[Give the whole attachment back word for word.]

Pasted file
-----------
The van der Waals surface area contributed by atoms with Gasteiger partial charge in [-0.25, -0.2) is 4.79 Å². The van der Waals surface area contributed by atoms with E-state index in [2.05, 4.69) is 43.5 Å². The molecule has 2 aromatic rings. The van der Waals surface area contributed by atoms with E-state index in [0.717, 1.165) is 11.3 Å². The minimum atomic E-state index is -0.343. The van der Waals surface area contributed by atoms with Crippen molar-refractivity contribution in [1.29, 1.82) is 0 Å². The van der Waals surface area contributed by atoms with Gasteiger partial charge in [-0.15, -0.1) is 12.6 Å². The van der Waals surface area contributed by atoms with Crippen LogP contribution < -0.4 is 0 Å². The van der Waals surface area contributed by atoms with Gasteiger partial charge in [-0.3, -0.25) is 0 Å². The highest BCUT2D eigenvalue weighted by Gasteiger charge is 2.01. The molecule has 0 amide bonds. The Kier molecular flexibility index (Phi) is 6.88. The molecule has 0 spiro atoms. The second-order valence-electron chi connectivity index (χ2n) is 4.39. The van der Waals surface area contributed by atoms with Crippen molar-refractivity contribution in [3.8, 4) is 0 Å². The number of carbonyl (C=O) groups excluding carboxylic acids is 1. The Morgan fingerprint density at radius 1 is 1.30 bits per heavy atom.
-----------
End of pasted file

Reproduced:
The van der Waals surface area contributed by atoms with Gasteiger partial charge in [-0.25, -0.2) is 4.79 Å². The van der Waals surface area contributed by atoms with E-state index in [2.05, 4.69) is 43.5 Å². The molecule has 2 aromatic rings. The van der Waals surface area contributed by atoms with E-state index in [0.717, 1.165) is 11.3 Å². The minimum atomic E-state index is -0.343. The van der Waals surface area contributed by atoms with Crippen molar-refractivity contribution in [1.29, 1.82) is 0 Å². The van der Waals surface area contributed by atoms with Gasteiger partial charge in [-0.15, -0.1) is 12.6 Å². The van der Waals surface area contributed by atoms with Crippen LogP contribution < -0.4 is 0 Å². The van der Waals surface area contributed by atoms with Gasteiger partial charge in [-0.3, -0.25) is 0 Å². The highest BCUT2D eigenvalue weighted by Gasteiger charge is 2.01. The molecule has 0 amide bonds. The Kier molecular flexibility index (Phi) is 6.88. The molecule has 0 spiro atoms. The second-order valence-electron chi connectivity index (χ2n) is 4.39. The van der Waals surface area contributed by atoms with Crippen molar-refractivity contribution in [3.8, 4) is 0 Å². The number of carbonyl (C=O) groups excluding carboxylic acids is 1. The Morgan fingerprint density at radius 1 is 1.30 bits per heavy atom.